As described above, Alberto Grifi’s life and work are strongly intertwined. Boxes with names of friends and life companions that contain evidence of their passage and influence in Alberto’s life, between life experience and artistic work, with no separating lines between the two: Patrizia Vicinelli, Giordano Falzoni, Alessandra Vanzi, Aldo Braibanti, and many others, including us, were part of that creative and artistic process, intrinsic to their own lives, which found in Alberto Grifi a “director” able to translate, through a never definitive crystallization, a flow of emotional interactions, exchanges, experiences, and dialogues. His works were never closed, always subject to new interventions, because they were closely interconnected with life and as such in continuous evolution and transformation. Even the presence of friends, who were often the protagonists of these works, was in harmony with this principle related to the phases and moments of a life lived with Alberto.
Due to their fragility, books, documents, and texts are often the most complex materials to display. You have lots of them. In addition to organizing events for screenings, have you ever thought of showing some of the documents you have in the archive?
Yes, we have often thought about it, but we have found many difficulties due to the nature of the materials and the need to create an exhibition and thematic routes that require time and specialized professionals, such as curators. We did something like this at one of the last editions of the Filmmaker Festival in Milan, but it was mostly installations or some photographic exhibitions in collaboration with some social centers. Recently, the solo exhibition on Patrizia Vicinelli at the Macro in Rome allowed us to show unpublished documents and materials from the Grifi archive, which was very important for us. We would like to continue in this direction, the archive holds small hidden treasures, fragments of an existential and artistic path yet to be discovered and enhanced.
What was the idea of the Archive for Alberto? How did he collect the materials now in your possession?
The archive has always been inseparable from both his life and work. Big boxes full of “finds” from endorsements to correspondence, from magazines to photographs and drawings, passing through notes and business cards. He maniacally kept everything, with a very personal logic of cataloging and searching based on his memory and the associations linked to it. Audio and videotapes, pieces of film, photographs, writings, drawings, notes, posters are stored in boxes ready to be reopened. Alberto Grifi’s was a “living archive”, an important part of his work, a continuous work in progress—files ready to be used in new projects that took up others that had never been completely closed.
When Alberto moved his archive and working space to the Interact headquarter in Rome, due to difficulties he experienced in those years and the necessity to leave his family’s historic home in Viale Carso in Prati, he transported on several trips with his car, the boxes of the archive and all the equipment for filming and audio-video reproduction, including vintage video recorders. In the new premises made available by Interact, which later also became also the headquarters of our association, we followed Alberto day after day as he arranged the transported materials, taking the opportunity now and then to ask him what the boxes contained. Alberto was quite jealous and protective of his archive. In particular, he was careful not to reveal the contents of certain materials: on the one hand, the most intimate documents, linked to his personal history (including family history), with letters, diaries, and notes. For years he had kept documents, especially videos, which contained hazardous material and were potentially dangerous for the safety of his “comrades”—trying to protect them had made his archive impenetrable.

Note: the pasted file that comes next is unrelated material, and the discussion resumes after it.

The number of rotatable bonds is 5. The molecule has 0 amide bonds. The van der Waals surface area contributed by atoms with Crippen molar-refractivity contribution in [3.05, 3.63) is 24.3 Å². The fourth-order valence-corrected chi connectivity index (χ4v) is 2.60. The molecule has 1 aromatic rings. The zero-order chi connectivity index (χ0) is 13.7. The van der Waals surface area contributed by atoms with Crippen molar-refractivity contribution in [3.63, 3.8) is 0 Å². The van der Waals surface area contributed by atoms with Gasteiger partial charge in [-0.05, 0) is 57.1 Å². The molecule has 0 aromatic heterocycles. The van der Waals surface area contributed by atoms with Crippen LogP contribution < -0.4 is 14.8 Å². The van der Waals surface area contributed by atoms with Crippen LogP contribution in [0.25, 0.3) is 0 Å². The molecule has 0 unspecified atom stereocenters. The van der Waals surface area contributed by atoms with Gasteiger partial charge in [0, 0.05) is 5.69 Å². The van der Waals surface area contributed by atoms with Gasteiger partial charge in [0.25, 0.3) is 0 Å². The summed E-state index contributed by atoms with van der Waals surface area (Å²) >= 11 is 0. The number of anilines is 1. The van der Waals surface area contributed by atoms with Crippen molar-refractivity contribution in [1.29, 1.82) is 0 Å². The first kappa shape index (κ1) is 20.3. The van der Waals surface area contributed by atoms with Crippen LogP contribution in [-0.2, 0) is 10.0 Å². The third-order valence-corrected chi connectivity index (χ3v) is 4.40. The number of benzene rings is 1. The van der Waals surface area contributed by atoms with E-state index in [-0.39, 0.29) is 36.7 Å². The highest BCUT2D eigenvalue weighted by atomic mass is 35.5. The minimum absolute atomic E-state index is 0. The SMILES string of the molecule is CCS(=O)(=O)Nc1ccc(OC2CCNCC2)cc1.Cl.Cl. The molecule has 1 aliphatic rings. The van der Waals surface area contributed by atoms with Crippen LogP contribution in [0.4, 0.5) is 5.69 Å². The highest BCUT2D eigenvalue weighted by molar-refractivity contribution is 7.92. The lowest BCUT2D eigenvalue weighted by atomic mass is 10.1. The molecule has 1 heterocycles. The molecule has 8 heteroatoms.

In the initial phase of our common journey, every time our questions were too curios and became too “intrusive”, after staring at us for several seconds (today, after getting to know him better, we know that his pauses often implied a reflection that took him back in time), he would answer politely and punctually, filtering the topics and avoiding going into some of them in-depth. Over time, Alberto opened up more and more to us and consequently also “revealed” more private sections of the archive (also understood as memories linked to his own experience and personal life), both by telling long stories and sharing some of the boxes’ content.
As an antithesis to the idea of the exhibition, do you believe that the film medium can be an alternative and a tool to present the materials of an archive?
Although we are talking about different experiences, a film can certainly be an important tool for valorization and, in some ways, a more powerful means of conveying the contents and materials in an archive. For example, making documentaries on specific topics or figures in the life and work of Alberto Grifi, such as Giordano Falzoni or Patrizia Vicinelli, using the “testimonies” preserved in the archive has always been an idea which, for various reasons, has never been realized until now. But surely we are willing to evaluate possible collaborations with artists and documentary filmmakers interested in exploring this type of opportunity with us.